Poverty is an intrinsically humiliating condition. And nobody rises from hardship by being humiliated some more.
Yet California routinely belittles impoverished women in ways that have long since proved to be counterproductive, forcing them to prove that any child conceived while they were on CalWORKs was the product of rape, incest, or a failed long-term birth control or sterilization procedure.
Think about that: In order to get a measly $122 or so extra a month to feed and clothe your newborn, you have to have long conversations with government workers about your sexually abusive father or your rape or your IUD that didn’t work for whatever reason.
Even if the “maximum family grant” policy, as it is known, made sense – and it doesn’t – the walk of shame that women are put through in the California Work Opportunity and Responsibility to Kids program is reason enough to change the law.
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Democratic legislators want to write the longstanding limitation out of the state budget, and for that, they deserve kudos. Doing so is expensive – close to an estimated $210 million more a year to cover all the children not covered by CalWORKs.
But limiting benefits to children creates problems that cost taxpayers more later. The grants are small – more a stopgap than anything approaching a living. And once all eligible kids are included, the state’s obligation isn’t likely to grow.
Why? Because average family sizes are shrinking, nationally and in California. And, contrary to the archaic assumptions of those who came up with the maximum family grant law, poor women don’t walk around pregnant for 10 months just to squeeze the welfare system. Motherhood is an achievement; even to those who can’t really afford it, it’s alluring because it’s a fundamental way to connect and have a place in the world.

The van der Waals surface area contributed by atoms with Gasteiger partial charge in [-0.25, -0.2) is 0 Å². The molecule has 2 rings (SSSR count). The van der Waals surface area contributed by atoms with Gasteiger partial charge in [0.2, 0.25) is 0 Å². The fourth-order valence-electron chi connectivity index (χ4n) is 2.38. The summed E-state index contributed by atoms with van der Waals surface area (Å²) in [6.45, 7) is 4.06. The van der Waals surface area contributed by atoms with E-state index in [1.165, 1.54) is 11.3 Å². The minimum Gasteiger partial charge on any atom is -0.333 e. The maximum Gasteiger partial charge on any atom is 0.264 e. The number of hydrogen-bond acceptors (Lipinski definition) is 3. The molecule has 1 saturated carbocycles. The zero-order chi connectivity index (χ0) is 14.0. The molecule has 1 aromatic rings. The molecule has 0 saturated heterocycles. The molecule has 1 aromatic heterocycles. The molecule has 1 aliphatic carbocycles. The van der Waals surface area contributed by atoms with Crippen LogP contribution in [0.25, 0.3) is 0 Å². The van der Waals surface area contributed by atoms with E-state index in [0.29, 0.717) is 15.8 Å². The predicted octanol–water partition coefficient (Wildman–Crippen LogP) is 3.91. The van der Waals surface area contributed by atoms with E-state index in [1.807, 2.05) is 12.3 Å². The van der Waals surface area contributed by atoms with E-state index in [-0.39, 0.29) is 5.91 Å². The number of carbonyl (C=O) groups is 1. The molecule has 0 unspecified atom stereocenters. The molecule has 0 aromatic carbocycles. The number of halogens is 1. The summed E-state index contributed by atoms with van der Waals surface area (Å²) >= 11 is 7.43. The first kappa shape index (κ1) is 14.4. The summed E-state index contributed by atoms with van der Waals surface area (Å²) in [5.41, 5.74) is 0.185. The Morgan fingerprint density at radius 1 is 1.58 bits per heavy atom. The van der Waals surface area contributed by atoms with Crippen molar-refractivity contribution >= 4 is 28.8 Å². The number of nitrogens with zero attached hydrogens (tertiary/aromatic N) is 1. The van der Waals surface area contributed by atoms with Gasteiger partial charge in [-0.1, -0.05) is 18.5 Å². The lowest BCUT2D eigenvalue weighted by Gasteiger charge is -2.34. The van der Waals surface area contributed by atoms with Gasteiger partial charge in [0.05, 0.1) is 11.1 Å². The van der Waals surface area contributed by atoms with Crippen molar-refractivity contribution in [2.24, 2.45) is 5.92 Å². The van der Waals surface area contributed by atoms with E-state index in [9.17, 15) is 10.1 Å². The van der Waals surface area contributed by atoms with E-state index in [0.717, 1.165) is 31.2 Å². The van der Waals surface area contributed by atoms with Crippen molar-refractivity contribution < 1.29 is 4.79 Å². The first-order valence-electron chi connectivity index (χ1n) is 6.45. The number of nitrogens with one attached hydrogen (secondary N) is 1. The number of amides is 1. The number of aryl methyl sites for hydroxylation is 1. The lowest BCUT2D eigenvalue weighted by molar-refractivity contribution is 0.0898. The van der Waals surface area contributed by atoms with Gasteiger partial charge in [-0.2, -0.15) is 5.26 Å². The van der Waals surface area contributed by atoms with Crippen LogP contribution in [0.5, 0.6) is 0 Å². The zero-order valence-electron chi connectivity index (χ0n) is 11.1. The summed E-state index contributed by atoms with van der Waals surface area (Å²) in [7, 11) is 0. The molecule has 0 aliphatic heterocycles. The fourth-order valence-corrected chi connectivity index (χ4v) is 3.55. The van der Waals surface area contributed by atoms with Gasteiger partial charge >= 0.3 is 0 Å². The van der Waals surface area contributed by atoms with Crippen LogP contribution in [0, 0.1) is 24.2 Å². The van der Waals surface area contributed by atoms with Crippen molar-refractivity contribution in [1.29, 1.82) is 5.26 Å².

In fact, the maximum family grant is worse than archaic; it’s based on actual misinformation. It arose from a 1970s crime story that was seized upon by Ronald Reagan, who campaigned on the tale of a Chicago “welfare queen” to prove that the welfare system was broken.
The welfare queen did exist, but, according to a 2012 exposé in Slate, the crimes of Linda Taylor scarcely exemplified any broad social issue. A sociopathic con artist, she specialized in identity theft and in marrying servicemen who later died, leaving her to collect their pensions.
When she died in 2002, she was linked with crimes far more serious than ill-gotten food stamps. But over the years, the Caucasian grifter somehow became a black ghetto mom in a Cadillac who pumped out babies for money.
By 1994, when congressional Republicans drew up the Contract with America, the welfare queen was a full-blown stereotype, and the maximum family grant, or “family cap,” was the GOP policy prescription to stop her. By 1996, states had bought into it all over the country. In California, the policy dates to Gov. Pete Wilson’s administration.
It’s time to do what many other states have done – unload it. Studies have shown it has no discernible impact, one way or another, on the size of low-income families. But more importantly, it doesn’t reflect our core values. This is California. Humiliation isn’t how we do poverty.